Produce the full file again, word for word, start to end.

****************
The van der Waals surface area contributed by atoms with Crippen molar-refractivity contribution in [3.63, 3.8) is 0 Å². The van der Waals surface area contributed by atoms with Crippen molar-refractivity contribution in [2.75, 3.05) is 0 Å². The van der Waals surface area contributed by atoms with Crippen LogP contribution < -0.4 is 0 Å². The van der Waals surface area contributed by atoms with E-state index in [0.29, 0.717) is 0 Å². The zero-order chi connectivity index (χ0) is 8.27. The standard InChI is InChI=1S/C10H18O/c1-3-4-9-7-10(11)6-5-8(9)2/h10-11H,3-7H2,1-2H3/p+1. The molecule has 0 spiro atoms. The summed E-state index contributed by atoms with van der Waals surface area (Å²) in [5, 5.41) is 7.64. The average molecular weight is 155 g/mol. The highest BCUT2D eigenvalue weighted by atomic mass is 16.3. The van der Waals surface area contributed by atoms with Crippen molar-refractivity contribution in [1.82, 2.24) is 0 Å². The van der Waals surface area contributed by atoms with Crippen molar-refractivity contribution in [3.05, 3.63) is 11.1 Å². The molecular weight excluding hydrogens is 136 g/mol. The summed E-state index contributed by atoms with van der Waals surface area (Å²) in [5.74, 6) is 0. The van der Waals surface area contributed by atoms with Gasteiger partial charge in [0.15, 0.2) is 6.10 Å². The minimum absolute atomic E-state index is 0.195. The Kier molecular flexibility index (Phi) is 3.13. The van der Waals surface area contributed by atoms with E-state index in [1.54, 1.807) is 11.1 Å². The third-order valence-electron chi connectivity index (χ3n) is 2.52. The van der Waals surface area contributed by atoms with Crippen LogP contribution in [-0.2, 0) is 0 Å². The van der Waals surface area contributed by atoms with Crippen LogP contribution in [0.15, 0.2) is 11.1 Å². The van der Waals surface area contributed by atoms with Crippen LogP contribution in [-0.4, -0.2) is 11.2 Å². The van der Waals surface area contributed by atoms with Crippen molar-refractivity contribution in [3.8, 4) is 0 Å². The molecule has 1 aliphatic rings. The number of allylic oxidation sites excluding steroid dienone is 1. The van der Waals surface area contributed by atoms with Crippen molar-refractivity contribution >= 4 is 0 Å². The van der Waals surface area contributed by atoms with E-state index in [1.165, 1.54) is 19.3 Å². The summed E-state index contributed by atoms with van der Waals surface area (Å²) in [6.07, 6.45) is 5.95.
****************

The van der Waals surface area contributed by atoms with Crippen molar-refractivity contribution in [3.63, 3.8) is 0 Å². The van der Waals surface area contributed by atoms with Crippen molar-refractivity contribution in [2.75, 3.05) is 0 Å². The van der Waals surface area contributed by atoms with Crippen LogP contribution < -0.4 is 0 Å². The van der Waals surface area contributed by atoms with E-state index in [0.29, 0.717) is 0 Å². The zero-order chi connectivity index (χ0) is 8.27. The standard InChI is InChI=1S/C10H18O/c1-3-4-9-7-10(11)6-5-8(9)2/h10-11H,3-7H2,1-2H3/p+1. The molecule has 0 spiro atoms. The summed E-state index contributed by atoms with van der Waals surface area (Å²) in [5, 5.41) is 7.64. The average molecular weight is 155 g/mol. The highest BCUT2D eigenvalue weighted by atomic mass is 16.3. The van der Waals surface area contributed by atoms with Crippen molar-refractivity contribution in [1.82, 2.24) is 0 Å². The van der Waals surface area contributed by atoms with Crippen molar-refractivity contribution in [3.05, 3.63) is 11.1 Å². The molecular weight excluding hydrogens is 136 g/mol. The summed E-state index contributed by atoms with van der Waals surface area (Å²) in [5.74, 6) is 0. The van der Waals surface area contributed by atoms with Gasteiger partial charge in [0.15, 0.2) is 6.10 Å². The minimum absolute atomic E-state index is 0.195. The Kier molecular flexibility index (Phi) is 3.13. The van der Waals surface area contributed by atoms with E-state index in [1.54, 1.807) is 11.1 Å². The third-order valence-electron chi connectivity index (χ3n) is 2.52. The van der Waals surface area contributed by atoms with Crippen LogP contribution in [-0.2, 0) is 0 Å². The van der Waals surface area contributed by atoms with Crippen LogP contribution in [0.15, 0.2) is 11.1 Å². The van der Waals surface area contributed by atoms with Crippen LogP contribution in [-0.4, -0.2) is 11.2 Å². The van der Waals surface area contributed by atoms with Crippen molar-refractivity contribution in [3.8, 4) is 0 Å². The molecule has 1 aliphatic rings. The number of allylic oxidation sites excluding steroid dienone is 1. The van der Waals surface area contributed by atoms with Crippen molar-refractivity contribution >= 4 is 0 Å². The van der Waals surface area contributed by atoms with E-state index in [1.165, 1.54) is 19.3 Å². The summed E-state index contributed by atoms with van der Waals surface area (Å²) in [6.07, 6.45) is 5.95.